I definitely agree that many people are insitant that recycling is the best thing for the environment. Although it is definitely the right alternative to simply throwing away, many people underestimate the power of reuse. It is for this reason that I praise websites such as FreeCycle and Craigslist. These websites show that reusing can be both economical and earth-friendly. And speaking of fiberboard and such, another great website that I find fits right in with what you are saying is UsedCardboardBoxes.com. Its a place to get boxes that are cheaper than new and promotes the reuse philosophy as well. I used them the last time I moved because I just wasnt able to find enough free boxes on the forementioned website so a good samaritan pointed me to this place. I suggest you take a look. Looks like its right up your alley.

Anonymous said...

Yes, it takes 1.4 tons of recovered paper to make one ton of recycled paper (thereby "wasting" 400-lbs). However, to make one ton of virgin groundwood paper it will take 2.2 tons of fresh wood (wasting 1.2 tons). And, to make one ton of freesheet paper it will take 4.4 tons of fresh wood (wasting 3.4 tons).

When accurately compared, recycled paper production is preferred.

As for energy required, again, you are correct. I would argue, though, that overall energy use is where our focus should be since burning biomass still emits GHGs to the air. What’s more, every ton of recycled paper that displaces virgin fiber paper means that approximately 1 – 3 tons of trees remain standing and alive absorbing CO2 from the atmosphere.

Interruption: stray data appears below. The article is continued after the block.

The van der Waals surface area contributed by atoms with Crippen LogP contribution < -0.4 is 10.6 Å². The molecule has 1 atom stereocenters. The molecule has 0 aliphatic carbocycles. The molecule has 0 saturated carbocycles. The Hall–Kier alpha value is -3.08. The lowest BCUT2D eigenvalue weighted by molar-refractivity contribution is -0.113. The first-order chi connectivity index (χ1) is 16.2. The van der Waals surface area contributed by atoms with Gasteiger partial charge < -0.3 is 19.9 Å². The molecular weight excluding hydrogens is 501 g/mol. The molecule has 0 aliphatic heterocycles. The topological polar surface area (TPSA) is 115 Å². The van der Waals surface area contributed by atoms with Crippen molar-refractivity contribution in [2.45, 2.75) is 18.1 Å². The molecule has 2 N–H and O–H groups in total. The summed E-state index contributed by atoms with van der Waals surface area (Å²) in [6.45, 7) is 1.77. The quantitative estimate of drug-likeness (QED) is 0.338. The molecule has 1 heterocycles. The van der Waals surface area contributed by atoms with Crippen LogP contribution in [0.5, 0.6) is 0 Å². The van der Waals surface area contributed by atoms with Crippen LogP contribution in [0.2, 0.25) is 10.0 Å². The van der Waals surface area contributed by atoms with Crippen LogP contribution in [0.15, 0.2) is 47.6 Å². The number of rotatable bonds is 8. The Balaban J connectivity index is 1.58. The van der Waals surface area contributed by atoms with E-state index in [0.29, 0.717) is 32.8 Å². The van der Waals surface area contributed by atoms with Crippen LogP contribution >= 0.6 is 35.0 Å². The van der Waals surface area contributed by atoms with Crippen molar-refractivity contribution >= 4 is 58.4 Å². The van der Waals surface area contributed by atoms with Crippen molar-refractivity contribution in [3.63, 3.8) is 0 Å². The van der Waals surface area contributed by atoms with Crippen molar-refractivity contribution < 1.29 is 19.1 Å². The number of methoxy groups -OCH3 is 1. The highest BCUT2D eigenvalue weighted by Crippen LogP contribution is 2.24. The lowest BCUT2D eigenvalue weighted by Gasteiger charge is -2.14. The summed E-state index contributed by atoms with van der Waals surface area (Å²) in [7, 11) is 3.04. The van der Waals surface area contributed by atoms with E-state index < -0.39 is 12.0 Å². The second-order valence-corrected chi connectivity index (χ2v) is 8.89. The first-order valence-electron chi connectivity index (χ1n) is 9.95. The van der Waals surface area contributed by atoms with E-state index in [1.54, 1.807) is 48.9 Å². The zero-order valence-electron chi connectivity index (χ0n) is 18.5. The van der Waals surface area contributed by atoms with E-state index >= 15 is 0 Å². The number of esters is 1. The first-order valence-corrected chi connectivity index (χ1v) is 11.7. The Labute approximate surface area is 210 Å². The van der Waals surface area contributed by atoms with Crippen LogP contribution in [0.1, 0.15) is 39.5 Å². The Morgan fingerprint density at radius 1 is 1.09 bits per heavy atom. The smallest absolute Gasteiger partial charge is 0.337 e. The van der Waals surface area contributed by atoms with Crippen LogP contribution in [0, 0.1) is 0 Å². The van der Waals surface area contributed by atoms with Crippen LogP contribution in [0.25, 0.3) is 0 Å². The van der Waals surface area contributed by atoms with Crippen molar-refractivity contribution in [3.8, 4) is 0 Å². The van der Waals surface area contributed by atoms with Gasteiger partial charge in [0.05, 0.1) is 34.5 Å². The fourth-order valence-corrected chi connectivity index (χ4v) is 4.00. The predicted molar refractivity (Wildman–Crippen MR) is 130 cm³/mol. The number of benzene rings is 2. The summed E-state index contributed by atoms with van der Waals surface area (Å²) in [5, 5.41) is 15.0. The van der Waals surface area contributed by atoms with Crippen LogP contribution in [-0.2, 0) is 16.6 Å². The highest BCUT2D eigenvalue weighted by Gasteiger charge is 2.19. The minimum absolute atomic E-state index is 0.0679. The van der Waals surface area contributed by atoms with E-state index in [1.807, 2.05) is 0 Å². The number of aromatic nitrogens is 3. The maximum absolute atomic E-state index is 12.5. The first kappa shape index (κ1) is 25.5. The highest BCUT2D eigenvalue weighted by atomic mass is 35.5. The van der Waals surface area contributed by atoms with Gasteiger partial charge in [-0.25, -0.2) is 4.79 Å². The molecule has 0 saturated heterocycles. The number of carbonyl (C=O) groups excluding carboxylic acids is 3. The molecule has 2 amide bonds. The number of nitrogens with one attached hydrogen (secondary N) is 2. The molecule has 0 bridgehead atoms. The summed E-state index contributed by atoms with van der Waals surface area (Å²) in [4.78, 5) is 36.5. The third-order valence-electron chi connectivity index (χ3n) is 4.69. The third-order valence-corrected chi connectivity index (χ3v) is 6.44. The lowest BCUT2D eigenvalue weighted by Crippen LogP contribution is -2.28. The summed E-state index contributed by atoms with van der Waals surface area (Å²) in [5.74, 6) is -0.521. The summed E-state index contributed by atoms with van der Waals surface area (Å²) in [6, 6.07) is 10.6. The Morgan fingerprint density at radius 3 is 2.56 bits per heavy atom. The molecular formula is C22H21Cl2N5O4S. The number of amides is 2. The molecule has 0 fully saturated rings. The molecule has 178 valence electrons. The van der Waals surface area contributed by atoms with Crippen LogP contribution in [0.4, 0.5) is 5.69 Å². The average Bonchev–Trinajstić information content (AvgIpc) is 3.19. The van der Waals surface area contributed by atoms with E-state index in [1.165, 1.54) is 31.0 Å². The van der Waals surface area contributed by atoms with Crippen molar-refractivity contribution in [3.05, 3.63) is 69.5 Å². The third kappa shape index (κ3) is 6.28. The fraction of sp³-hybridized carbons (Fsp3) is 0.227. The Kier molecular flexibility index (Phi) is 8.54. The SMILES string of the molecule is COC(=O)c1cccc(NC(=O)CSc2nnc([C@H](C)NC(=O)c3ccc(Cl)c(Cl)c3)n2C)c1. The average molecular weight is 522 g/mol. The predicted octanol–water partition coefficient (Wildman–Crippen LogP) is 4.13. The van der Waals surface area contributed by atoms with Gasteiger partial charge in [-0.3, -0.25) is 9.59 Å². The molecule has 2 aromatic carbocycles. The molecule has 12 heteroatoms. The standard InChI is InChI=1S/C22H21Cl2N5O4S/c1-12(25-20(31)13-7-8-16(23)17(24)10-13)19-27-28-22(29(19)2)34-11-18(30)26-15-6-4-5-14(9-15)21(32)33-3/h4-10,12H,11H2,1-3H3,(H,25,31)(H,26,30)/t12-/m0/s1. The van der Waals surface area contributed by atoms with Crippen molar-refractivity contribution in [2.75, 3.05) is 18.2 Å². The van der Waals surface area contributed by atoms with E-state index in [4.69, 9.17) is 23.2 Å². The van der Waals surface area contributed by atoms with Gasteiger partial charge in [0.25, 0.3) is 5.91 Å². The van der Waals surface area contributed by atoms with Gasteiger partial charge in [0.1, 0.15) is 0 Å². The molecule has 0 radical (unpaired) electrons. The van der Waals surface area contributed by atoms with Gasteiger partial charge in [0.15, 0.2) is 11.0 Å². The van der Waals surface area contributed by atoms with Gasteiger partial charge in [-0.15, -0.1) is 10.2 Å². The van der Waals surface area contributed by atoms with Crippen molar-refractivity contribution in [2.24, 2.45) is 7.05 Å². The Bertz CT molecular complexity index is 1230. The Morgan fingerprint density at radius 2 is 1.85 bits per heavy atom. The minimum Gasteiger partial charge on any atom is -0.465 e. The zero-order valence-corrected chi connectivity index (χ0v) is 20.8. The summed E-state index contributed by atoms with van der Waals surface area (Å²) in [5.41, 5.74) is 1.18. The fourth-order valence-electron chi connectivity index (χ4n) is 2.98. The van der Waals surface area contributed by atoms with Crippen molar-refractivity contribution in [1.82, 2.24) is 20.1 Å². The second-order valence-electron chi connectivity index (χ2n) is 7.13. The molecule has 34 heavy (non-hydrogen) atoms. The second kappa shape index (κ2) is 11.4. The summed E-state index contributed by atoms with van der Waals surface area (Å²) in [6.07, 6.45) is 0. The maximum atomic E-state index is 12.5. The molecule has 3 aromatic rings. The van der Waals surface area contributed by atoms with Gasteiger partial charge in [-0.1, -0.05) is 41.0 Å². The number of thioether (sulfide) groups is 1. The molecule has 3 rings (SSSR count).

I am part of the steering committee for the Environmental Paper Network (EPN) which we helped form about 7 years ago. Last fall we released the “State of the Industry Report” that you can download from www.environmentalpaper.org. This report will deal in much more detail about some of the points that I just made and many, many more.

- Frank Locantore, Co-op America (Changing our name to "Green America" on 1/1/09)

Anonymous said...

The part that doesn't make sense to me is the identification of the printing paper industry with deforestation.

The paper industry is required to have a long view and be a good steward for their resources. My understanding is that they are the best tree farmers in the world.

Plus there are serious people who believe a primary source of global warming is destroying trees.

It's not like oil or minerals.

Trees are a renewable resource. Trees turn CO2 into oxygen. If I were a paper company, I would make sure the amount of carbon dioxide my tree farms take out of the air would be calculated as part of my carbon footprint.

Who knows..it might turn out to be negative and they could sell carbon credits to the computer business.

Landfills are still a real problem. My bet is that the solution for that is someplace in the world of new non printing paper products.

Trays for McDonalds? Insulation for housing? Construction bricks by mixing with glue under pressure?

Anonymous said...

I think that your right, Michael, if we were talking about paper companies that were in it for the "long view." Unfortunately, many paper companies are publicly traded or have been acquired by investment companies that have the primary (and perhaps sole) concern for turning a profit in the short-term, that is for this fiscal quarter.

The value of the tree (for them) comes from logging it and pulping it into paper, not from letting it grow and store carbon.

The drive for a profit in the short term also drives other environmentally harmful practices such as increasing pesticide, herbicide, and chemical use/production which has climate change impacts. These chemicals are needed for "tree farms" that have one-tenth the biodiversity of the forests that they replaced, and sequester only a fraction of the carbon that the previously standing forest stored.

I think that the market is the best way to address these issues, but the playing field is not level at all. Subsidies and tax breaks are given to road-building and extraction, there are no - or inadequate - financial penalties for polluting, and there are few financial incentives for environmental sustainability in paper production.

Anonymous said...

You know your a enviromentalist wacko dummytard when your disapointed that the book HOW GREEN WAS MY VALLEY isnt about envirmoenatlists wackos